While the surge in support for Swedish anti-immigration party Social Democrats is a concern, it is the scaling back of quantitative easing (QE) by the European Central Bank that has a Swedish fund selector most worried.
Consortum Capital Investments head of asset management, Mikael Westin, said his biggest concern was for the global macro outlook was the gradual tapering of QE announced by the ECB.
“The boost the ultra-loose central bank policy has given to the world economy is now in reverse,” the Stockholm-based selector told Expert Investor. “The opposite policy will lead to the opposite result,”
As previously reported, Swedish fund selectors in Q2 2018 had become considerably less optimistic with 41% being either negative or uncertain, much bleaker than the pan-European sentiment that had 49% positive, according to Last Word Research.
Westin said the European Central Bank had “no ammunition left” – and combined with the escalating trade war between China and the US and high initial debt levels in the west – there were “no buffers” to cushion the fallout from the next downturn.
He said he was most worried about corporate bonds as there were already liquidity limitations coupled with compressed margins.
“I think we will need to estrange ourselves from this asset class in a downturn if investors lose confidence in them because there are no buyers at that time,” he said.
As an alternative to bonds, Westin said he was overweight hedge funds and neutral towards equities.
“We see hedge funds as alternative base in a portfolio and our equity exposure is according to what our short term tactical view on equity markets,” he said.
“Currently we are neutral towards equities and overweight hedge funds and underweight bonds. We think we have one more uptick in the market before it gets worse since we think it’s quite late into the cycle.”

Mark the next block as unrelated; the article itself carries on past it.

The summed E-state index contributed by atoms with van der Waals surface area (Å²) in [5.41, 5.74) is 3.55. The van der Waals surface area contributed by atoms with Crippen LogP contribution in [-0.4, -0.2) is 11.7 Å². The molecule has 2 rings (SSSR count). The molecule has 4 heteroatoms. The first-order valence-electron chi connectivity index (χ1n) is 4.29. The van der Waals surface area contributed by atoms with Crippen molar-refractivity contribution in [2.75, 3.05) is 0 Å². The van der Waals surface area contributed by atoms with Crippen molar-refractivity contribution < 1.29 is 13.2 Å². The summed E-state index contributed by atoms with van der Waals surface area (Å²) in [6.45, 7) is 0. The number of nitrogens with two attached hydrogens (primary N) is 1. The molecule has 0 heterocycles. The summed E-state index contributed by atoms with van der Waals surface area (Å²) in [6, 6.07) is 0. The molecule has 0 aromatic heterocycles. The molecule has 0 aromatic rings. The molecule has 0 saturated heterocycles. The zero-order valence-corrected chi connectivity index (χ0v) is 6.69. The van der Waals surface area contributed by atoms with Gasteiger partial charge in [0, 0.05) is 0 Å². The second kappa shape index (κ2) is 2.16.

Westin noted that his next move would be to decrease his equity exposure but was not sure when, and would also “pocket in some credit worth bonds”.
Using a defensive play at the moment, Westin said the bonds would be low credit risk, short duration government bonds in a developed market – most likely Swedish or hedged in Swedish krona.
According to the research, 53% of Swedish selectors were looking to decrease their European equity holdings over the 12 months to June 2019.
However, the Swedes were the most positive on frontier market equities out of the 13 countries surveyed with 41% looking to increase, 35% to hold, and 24% did not use the asset class.
Westin said he looked to hold the asset class but that his exposure had been very good.
“Frontier markets have been very weak but we have exposure with a fund and it has done very well by creating a lot of alpha and so that’s mainly why we’re keeping the exposure right now. But in a downturn I don’t think they will have the resilience that the emerging markets will have as a lot of the bad news has already been priced in,” Westin said.
Despite the rise in support for the nationalist Sweden Democrats in the country’s recent election – which could hand the group which has neo-Nazi roots influence in the next coalition government – Westin said the election result had not affected fund intentions as Swedish policy did not have much impact on equity markets.
“The Swedish krona has been affected as it weakened before the election and strengthened after. Over time we think it will continue to strengthen,” Westin said.
“It might be negative for exports, but overall will be positive for Swedish equities. Over the next year, we will look to bring back some foreign exposure to Swedish equities, but this is not directly related to the election.”
Westin said his favourite long/short equity hedge fund was Gladiator and according to Morningstar, the fund has returned 13% over the three years to 31 August 2018.
He said he used Global Evolution Frontier Markets I bond fund as it has a portfolio yield-to-maturity of 13.4%. The fund has returned 5.1% over the three years.
OPM Listed Private Equity fund returned 10.4% over the same time period and Westin said it was an interesting segment with a strong underlying NAV growth.
For high alpha generation in an under-researched market with little foreign interest, Westin said he liked PineBridge Japan Small Cap Equity A12 and Tundra Sustainable Frontier Fund A. The Tundra fund has returned 5.8% over the three years to 31 August 2018 and the PineBridge fund has only been available since September 2017.